Growing chickens in a backyard can be dangerous if you don’t pay attention to any possible health hazards such as starting a Salmonella outbreak across 45 states, with 611 victims as of yet. The first reported outbreak was January 4 and continued to of Salmonella from backyard poultry was January 4 and continued even up until June 2, with 287 confirmed cases of infection.
Currently, at least 138 victims of the Salmonella outbreak were in need of hospitalization, in accordance with information available on 496 cases. In similar situations, the number of victims will slowly grow, up to a point where people are aware of the risks of poultry growing and avoid spreading the disease any further.
According to the Center for Disease Control and Prevention (CDC) :
“these outbreaks are expected to continue for the next several months since flock owners might be unaware of the risk of Salmonella infection from live poultry or participate in risky behaviors that can result in infection.”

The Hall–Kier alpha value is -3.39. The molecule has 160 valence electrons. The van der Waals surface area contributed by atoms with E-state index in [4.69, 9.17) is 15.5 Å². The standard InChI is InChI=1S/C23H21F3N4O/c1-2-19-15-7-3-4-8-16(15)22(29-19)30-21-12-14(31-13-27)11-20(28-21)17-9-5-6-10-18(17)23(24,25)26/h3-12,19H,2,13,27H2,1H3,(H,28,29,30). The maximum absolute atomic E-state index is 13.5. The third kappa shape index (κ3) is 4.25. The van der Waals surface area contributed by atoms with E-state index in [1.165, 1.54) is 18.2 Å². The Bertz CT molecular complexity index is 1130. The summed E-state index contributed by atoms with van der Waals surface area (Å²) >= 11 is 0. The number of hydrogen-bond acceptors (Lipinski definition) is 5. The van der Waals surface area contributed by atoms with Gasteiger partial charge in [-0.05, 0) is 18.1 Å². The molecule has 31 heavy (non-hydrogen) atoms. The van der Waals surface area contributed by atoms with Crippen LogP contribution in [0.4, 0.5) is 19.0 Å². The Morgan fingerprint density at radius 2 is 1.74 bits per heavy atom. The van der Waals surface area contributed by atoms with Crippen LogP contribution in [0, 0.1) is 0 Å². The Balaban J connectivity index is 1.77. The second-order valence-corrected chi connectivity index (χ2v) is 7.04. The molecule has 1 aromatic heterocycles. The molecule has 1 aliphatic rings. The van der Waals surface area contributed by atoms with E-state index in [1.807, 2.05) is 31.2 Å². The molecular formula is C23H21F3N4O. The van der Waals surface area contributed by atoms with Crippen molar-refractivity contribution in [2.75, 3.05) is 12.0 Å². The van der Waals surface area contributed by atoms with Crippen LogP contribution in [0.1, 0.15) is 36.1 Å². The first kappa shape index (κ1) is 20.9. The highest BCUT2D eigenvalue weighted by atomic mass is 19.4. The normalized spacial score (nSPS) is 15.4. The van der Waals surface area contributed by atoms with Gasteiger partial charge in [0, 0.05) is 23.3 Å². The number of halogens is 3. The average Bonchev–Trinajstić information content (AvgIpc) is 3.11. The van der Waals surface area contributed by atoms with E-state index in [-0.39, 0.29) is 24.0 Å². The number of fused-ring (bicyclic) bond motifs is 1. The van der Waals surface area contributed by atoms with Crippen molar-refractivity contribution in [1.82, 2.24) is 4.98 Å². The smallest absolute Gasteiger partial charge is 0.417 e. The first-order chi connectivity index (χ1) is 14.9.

The growing popularity of raising chickens and ducks in a backyard has increased over the years in cities such as Austin, Texas. But there is an inherent danger to this practice, especially if it’s coupled with people that are uninformed about how to manage the animals and avoid diseases.
“Regardless of where they were purchased, all live poultry can carry the Salmonella bacteria, even if they look healthy and clean.”
In order to prevent the spread of Salmonella, the CDC has begun an information campaign that advises consumers and growers alike to:
- Always wash your hands thoroughly with soap and water after touching live poultry or anything in the area where the birds live and roam.
- The poultry grounds and cages need to be kept clean along with the feeders and the water.
- Do not let live poultry inside the house.
- Adult supervision is needed when children with ages lower than five, interact with the poultry.
These types of measures are one of the best ways to avoid spreading any poultry related bacteria since you can’t properly regulate what people want to keep and grow in their backyard as long as it’s meant for personal consumption.
Have you ever grown poultry in your backyard? Or have you been affected by Salmonella from a similar situation? Should people continue to grow chickens in their backyard?
Image Source: Wikipedia